Overview of the Microgrid Concept and its Hierarchical Control Architecture

DOI : 10.17577/IJERTV5IS030080

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Overview of the Microgrid Concept and its Hierarchical Control Architecture

Greyard Tembo,

College of Automation and Electrical Engineering, Tianjin University of Technology and Education, Tianjin 300222, Peoples Republic of China.

Abstract The advent of the Smart Grid has enticed a lot of interest in the research of Distributed Generation (DG) thereby bringing into existence an intelligent electrical power distribution network. This distribution network is designed to possess desired characteristics such as reliability, security, stability and sustainability of energy. Distributed Generation (DG) employs various dispersed energy sources to generate electric power reliably and close to the load that is being served. The energy sources in DGs may include both renewable and non-renewable sources. The Microgrid (MG) concept is an integral part of the DG system and has been proven to possess the promising potential of providing clean, reliable and efficient power by effectively integrating renewable energy sources as well as other distributed energy sources. The energy sources include solar photovoltaics (PV), wind, fuel cell, micro-turbine, biomass, micro-hydro etc. Various architectures of MG are available and many more are still being developed. The architecture of an MG depends on a number of factors such as availability of renewable resources, geographical location of site, load demand etc. For effective and efficient operation, unlike the main grid, the Microgrid (MG) needs to employ special and proper control strategies. This is so because of the combination of conventional or traditional distributed energy sources and the high penetration of renewable energy sources most of which are intermittent in nature. As such, there is need for a control system that ensures proper sharing of the load among the distributed energy sources and also proper power flow between the microgrid and the main grid. The control system should be able to regulate the voltage as well as the frequency, both during islanded operations of the microgrid and grid-tied operation. This paper gives an outline of a microgrid, its general architecture and also gives an overview of the three-level hierarchical control system of a microgrid. The paper further highlights the importance of the Hierarchical control in the effective operation of the microgrid.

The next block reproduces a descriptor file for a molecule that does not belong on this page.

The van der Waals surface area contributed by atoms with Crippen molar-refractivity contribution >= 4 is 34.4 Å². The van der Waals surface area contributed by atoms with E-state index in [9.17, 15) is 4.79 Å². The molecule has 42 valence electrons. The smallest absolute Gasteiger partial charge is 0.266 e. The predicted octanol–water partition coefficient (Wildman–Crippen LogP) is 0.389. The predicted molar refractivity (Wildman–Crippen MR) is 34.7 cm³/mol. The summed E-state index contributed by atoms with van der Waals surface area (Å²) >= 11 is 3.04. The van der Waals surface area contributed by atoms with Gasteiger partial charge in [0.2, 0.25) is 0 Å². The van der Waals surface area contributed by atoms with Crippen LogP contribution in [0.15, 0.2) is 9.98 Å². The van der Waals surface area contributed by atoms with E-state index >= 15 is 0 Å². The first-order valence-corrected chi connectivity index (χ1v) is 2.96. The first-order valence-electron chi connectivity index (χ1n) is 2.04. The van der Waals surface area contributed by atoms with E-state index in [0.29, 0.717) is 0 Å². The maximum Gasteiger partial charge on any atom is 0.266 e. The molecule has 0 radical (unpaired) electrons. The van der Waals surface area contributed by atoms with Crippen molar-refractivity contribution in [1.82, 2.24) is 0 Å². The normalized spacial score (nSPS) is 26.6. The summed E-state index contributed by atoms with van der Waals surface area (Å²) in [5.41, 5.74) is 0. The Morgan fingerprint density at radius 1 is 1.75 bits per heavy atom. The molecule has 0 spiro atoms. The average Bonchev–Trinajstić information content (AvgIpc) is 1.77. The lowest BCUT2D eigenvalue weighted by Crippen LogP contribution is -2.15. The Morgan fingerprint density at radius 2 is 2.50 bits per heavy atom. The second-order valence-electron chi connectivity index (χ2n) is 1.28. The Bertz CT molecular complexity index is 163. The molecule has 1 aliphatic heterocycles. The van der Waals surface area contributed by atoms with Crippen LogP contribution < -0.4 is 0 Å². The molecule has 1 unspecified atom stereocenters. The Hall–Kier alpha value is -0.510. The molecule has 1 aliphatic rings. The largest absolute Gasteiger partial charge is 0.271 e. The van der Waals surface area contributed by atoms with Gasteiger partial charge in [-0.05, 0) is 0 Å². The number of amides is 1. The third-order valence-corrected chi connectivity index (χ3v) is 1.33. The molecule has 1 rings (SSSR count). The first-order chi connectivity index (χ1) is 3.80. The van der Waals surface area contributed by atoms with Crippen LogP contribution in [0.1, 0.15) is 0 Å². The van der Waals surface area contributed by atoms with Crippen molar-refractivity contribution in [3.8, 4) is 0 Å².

KeywordsMicrogrid, Distributed Energy Sources, Hierarchical control, Droop control

I Background information on MG Concept

Climate change has become a very prominent issue lately and is attributed to the massive use of fossil fuels. Most of society today is heavily dependent on high and growing fossil fuel consumption as a source of energy. As a matter of fact, all fossil fuels emit carbon dioxide when burnt, which is a proven major cause of global warming and climate change.